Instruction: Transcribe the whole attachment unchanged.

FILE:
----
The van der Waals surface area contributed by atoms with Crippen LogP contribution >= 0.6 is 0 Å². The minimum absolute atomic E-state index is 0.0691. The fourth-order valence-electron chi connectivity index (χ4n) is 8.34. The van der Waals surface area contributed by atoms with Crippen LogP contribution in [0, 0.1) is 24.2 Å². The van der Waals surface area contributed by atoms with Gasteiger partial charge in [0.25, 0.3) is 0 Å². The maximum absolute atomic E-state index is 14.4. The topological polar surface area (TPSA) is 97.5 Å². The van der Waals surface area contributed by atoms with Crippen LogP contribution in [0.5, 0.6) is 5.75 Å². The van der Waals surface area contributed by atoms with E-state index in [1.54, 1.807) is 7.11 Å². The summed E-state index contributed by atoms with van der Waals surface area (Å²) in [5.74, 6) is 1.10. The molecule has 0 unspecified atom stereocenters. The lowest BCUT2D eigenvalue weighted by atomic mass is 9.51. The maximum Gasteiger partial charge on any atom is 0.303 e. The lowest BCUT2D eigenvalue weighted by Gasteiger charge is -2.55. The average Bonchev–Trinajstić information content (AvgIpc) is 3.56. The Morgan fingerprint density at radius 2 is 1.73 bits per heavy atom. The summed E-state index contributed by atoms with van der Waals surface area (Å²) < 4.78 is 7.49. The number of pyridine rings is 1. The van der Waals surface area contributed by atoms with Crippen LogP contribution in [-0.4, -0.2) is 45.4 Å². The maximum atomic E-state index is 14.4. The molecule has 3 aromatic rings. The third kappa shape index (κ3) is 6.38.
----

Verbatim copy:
The van der Waals surface area contributed by atoms with Crippen LogP contribution >= 0.6 is 0 Å². The minimum absolute atomic E-state index is 0.0691. The fourth-order valence-electron chi connectivity index (χ4n) is 8.34. The van der Waals surface area contributed by atoms with Crippen LogP contribution in [0, 0.1) is 24.2 Å². The van der Waals surface area contributed by atoms with Gasteiger partial charge in [0.25, 0.3) is 0 Å². The maximum absolute atomic E-state index is 14.4. The topological polar surface area (TPSA) is 97.5 Å². The van der Waals surface area contributed by atoms with Crippen LogP contribution in [0.5, 0.6) is 5.75 Å². The van der Waals surface area contributed by atoms with E-state index in [1.54, 1.807) is 7.11 Å². The summed E-state index contributed by atoms with van der Waals surface area (Å²) in [5.74, 6) is 1.10. The molecule has 0 unspecified atom stereocenters. The lowest BCUT2D eigenvalue weighted by atomic mass is 9.51. The maximum Gasteiger partial charge on any atom is 0.303 e. The lowest BCUT2D eigenvalue weighted by Gasteiger charge is -2.55. The average Bonchev–Trinajstić information content (AvgIpc) is 3.56. The Morgan fingerprint density at radius 2 is 1.73 bits per heavy atom. The summed E-state index contributed by atoms with van der Waals surface area (Å²) < 4.78 is 7.49. The number of pyridine rings is 1. The van der Waals surface area contributed by atoms with Crippen LogP contribution in [-0.4, -0.2) is 45.4 Å². The maximum atomic E-state index is 14.4. The molecule has 3 aromatic rings. The third kappa shape index (κ3) is 6.38.